• $125 minimum tax.

Important Definitions Related to Tax Rate
"Entire net income" is defined as the total net income from all sources, which is the same as the entire taxable income (i) that the taxpayer is required to report to the US Treasury Department, or (ii) that the taxpayer (in the case of a corporation that is exempt from Federal income tax but subject to banking corporation tax) would have been required to report to the US Treasury but for the exemption, or (iii) that, in the case of a corporation that is organized under the laws of a country other than the United States, is effectively connected with the conduct of a trade or business within the US, subject to certain modifications.

NOTE: For the tax years beginning after 1996, S-corporations that are banking corporations must compute entire net income for bank tax purposes, as if an election under Subchapter S had not been made. In addition, banking corporation taxpayers must treat their qualified Subchapter S subsidiaries (QSSS) as separate and distinct corporations and determine income as if no (QSSS) election had been made.

"Alternative entire net income" is defined as the taxpayer’s entire net income, adjusted to eliminate the effect of certain tax benefits allowed in the calculation of entire net income.

"Taxable assets" are defined as the taxpayer’s balance sheet assets valued at their average value during the tax year, with certain exclusions and modifications.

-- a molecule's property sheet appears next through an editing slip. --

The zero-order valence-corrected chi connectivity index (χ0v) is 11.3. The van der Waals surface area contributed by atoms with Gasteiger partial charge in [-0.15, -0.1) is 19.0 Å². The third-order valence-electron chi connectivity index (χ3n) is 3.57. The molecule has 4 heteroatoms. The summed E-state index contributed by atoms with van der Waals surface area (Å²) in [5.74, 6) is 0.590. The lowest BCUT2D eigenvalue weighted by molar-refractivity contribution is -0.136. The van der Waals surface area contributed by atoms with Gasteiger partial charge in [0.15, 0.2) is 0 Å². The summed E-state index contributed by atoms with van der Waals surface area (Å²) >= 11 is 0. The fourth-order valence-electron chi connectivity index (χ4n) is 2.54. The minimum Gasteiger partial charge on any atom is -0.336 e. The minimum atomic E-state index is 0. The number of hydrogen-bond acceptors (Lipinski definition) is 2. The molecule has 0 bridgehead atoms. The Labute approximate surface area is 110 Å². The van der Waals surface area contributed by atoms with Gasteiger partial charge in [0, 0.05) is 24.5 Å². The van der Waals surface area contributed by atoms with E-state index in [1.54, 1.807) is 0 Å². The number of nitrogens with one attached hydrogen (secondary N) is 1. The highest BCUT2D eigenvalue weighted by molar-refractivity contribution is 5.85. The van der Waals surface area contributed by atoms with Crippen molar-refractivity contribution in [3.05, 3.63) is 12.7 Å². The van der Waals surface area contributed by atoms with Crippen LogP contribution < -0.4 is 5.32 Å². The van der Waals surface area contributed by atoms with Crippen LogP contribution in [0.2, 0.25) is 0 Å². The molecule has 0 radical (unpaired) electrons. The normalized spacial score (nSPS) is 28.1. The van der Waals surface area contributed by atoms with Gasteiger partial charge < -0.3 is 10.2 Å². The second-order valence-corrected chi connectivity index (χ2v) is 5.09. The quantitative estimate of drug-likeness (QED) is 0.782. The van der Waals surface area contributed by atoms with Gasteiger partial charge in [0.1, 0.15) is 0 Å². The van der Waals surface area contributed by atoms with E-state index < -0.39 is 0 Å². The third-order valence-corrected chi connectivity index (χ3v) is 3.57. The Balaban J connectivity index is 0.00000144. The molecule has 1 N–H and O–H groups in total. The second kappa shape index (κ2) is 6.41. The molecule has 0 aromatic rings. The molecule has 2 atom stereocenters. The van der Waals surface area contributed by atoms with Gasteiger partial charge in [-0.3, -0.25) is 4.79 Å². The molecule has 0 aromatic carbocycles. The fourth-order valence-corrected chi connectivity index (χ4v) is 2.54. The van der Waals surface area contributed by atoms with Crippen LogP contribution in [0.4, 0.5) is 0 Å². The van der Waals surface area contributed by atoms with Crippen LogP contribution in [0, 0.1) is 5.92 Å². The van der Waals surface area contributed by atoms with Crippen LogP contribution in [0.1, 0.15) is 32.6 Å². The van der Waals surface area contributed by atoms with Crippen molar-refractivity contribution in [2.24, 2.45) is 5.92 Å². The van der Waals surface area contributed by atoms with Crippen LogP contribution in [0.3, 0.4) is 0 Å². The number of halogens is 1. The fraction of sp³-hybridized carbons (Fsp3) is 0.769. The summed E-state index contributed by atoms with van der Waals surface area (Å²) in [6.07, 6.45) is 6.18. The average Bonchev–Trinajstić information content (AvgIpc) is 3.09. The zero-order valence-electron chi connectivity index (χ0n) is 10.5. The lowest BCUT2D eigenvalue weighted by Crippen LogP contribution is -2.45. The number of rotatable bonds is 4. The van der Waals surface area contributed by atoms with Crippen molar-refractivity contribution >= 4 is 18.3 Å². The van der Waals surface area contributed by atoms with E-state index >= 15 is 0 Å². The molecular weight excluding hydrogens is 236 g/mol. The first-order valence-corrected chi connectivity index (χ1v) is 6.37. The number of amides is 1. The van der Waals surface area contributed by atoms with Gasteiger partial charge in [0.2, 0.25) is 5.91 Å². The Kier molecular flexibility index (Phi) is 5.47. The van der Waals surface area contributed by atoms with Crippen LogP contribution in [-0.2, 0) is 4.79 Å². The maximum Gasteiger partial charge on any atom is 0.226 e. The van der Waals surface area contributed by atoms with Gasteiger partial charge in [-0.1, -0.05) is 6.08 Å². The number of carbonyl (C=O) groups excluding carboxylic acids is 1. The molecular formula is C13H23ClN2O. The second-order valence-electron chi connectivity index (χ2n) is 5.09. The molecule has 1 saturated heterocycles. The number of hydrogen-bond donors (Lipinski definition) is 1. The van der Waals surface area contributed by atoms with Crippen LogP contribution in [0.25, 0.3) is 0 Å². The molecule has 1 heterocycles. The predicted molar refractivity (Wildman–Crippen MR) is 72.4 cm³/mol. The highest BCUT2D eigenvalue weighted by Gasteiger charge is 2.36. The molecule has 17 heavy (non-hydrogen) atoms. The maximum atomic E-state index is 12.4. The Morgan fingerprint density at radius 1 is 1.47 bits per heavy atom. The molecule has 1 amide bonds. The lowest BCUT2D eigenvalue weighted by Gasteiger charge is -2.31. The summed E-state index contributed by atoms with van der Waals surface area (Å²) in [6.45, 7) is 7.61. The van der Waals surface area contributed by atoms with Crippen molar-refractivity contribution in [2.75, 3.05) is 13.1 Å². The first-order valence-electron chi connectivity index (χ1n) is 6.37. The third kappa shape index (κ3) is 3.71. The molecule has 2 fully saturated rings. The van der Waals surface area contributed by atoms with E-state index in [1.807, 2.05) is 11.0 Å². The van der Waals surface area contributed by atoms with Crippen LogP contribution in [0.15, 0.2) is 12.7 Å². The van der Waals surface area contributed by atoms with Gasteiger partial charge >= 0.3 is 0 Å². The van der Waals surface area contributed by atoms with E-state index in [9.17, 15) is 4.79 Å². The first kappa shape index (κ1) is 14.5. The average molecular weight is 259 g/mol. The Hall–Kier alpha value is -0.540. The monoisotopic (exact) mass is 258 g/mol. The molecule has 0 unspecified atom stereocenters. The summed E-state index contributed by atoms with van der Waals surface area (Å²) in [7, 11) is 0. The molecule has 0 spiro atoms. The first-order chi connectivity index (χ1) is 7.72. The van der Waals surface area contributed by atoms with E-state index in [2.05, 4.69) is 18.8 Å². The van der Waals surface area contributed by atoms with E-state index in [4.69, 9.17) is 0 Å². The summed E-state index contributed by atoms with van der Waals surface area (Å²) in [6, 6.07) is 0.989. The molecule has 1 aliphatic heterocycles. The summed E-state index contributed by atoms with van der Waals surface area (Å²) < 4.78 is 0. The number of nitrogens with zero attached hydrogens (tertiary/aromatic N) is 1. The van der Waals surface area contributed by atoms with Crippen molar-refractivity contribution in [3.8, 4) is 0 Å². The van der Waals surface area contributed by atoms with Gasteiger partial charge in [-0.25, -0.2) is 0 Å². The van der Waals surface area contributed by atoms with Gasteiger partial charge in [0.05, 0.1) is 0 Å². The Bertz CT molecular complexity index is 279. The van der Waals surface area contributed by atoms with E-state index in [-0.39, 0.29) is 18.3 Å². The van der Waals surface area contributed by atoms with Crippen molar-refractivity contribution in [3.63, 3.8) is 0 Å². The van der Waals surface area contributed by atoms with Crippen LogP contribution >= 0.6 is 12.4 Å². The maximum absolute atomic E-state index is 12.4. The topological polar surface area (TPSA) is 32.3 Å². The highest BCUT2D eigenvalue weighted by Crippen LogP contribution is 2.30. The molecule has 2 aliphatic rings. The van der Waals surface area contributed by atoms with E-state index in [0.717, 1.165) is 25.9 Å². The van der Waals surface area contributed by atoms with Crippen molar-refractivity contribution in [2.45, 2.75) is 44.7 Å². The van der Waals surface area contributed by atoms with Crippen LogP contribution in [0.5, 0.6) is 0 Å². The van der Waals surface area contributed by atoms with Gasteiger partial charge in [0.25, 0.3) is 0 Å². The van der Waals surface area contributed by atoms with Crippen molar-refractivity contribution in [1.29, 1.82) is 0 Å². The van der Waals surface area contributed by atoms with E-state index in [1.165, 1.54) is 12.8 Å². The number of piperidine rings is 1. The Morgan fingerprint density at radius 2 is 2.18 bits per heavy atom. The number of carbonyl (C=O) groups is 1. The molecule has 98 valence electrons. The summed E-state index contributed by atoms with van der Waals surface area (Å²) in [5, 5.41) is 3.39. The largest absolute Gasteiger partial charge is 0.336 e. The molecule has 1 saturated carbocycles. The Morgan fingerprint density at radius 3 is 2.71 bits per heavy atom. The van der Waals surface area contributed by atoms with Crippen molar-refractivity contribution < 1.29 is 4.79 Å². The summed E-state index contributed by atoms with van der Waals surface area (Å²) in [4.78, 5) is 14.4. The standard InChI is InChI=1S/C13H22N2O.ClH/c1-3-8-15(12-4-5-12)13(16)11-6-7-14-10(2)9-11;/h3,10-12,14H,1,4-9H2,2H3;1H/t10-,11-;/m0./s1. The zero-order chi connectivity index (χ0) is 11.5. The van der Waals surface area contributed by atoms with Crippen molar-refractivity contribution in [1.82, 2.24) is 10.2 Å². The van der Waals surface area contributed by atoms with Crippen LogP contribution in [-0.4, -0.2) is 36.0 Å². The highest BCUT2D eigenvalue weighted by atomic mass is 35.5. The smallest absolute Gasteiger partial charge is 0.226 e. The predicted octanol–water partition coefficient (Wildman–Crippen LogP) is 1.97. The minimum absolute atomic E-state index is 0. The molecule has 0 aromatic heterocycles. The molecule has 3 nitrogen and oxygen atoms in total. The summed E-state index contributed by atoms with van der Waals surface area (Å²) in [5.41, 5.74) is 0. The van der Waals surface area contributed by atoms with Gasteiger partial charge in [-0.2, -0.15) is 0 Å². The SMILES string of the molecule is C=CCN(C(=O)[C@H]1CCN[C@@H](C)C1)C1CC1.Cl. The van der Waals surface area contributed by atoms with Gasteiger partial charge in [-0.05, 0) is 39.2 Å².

"Allocation" - A taxpayer whose entire net income, alternative entire net income, taxable assets, or issued capital stock is derived from business that is carried on within and without the City is permitted to allocate those amounts under a formula. This formula takes into account the taxpayer’s payroll, receipts, and deposits within and without the City. The allocation, however, cannot include the issued capital stock percentage. For banking corporations that substantially provide management, administrative or distributive services to investment companies, a single receipts factor will replace the three-factor allocation formula used for tax years beginning before 2009. This begins for tax years starting in or after 2009 and is phased in over a ten-year period. Issuer's allocation percentage information is available online. The NYC Department of Finance keeps a record of the issuer's allocation percentages (IAP) for all general corporations and banking corporations.

View Allocation Percentage Reports

Forms and Reports

Filing Deadlines

  • Calendar year taxpayers must file annually, on or before March 15 of the following year.
  • Fiscal year taxpayers must also file annually, by the 15 day of the third month after the close of their fiscal year.

Paying Estimated Tax
If the preceding year’s tax was more than $1,000, the taxpayer must pay an amount equal to 25% of this tax at the time the preceding year’s tax return is filed or at the time a request for an extension is filed, as the first installment of estimated tax for the current year.

The other estimated tax payments are due as follows: 

If the requirement for filing a Declaration of Estimated Tax is first met… The due date for filing is…
Before June 1 June 15
June 1, up to August 31 September 15
September 1, up to November 30 December 15
Instead of the December 15 Declaration, a completed tax report, with payment of balance due, if any, may be filed by February 15 of the following year.

Estimated tax for fiscal year taxpayers
The corresponding months of the fiscal year should be substituted for the months specified above.

Legal Authority
Local Law: Title 11, Chapter 6 (Subchapter 3), Administrative Code Enabling Act: Chapter 772 Laws of 1966

Additional Information
Business Corporation Tax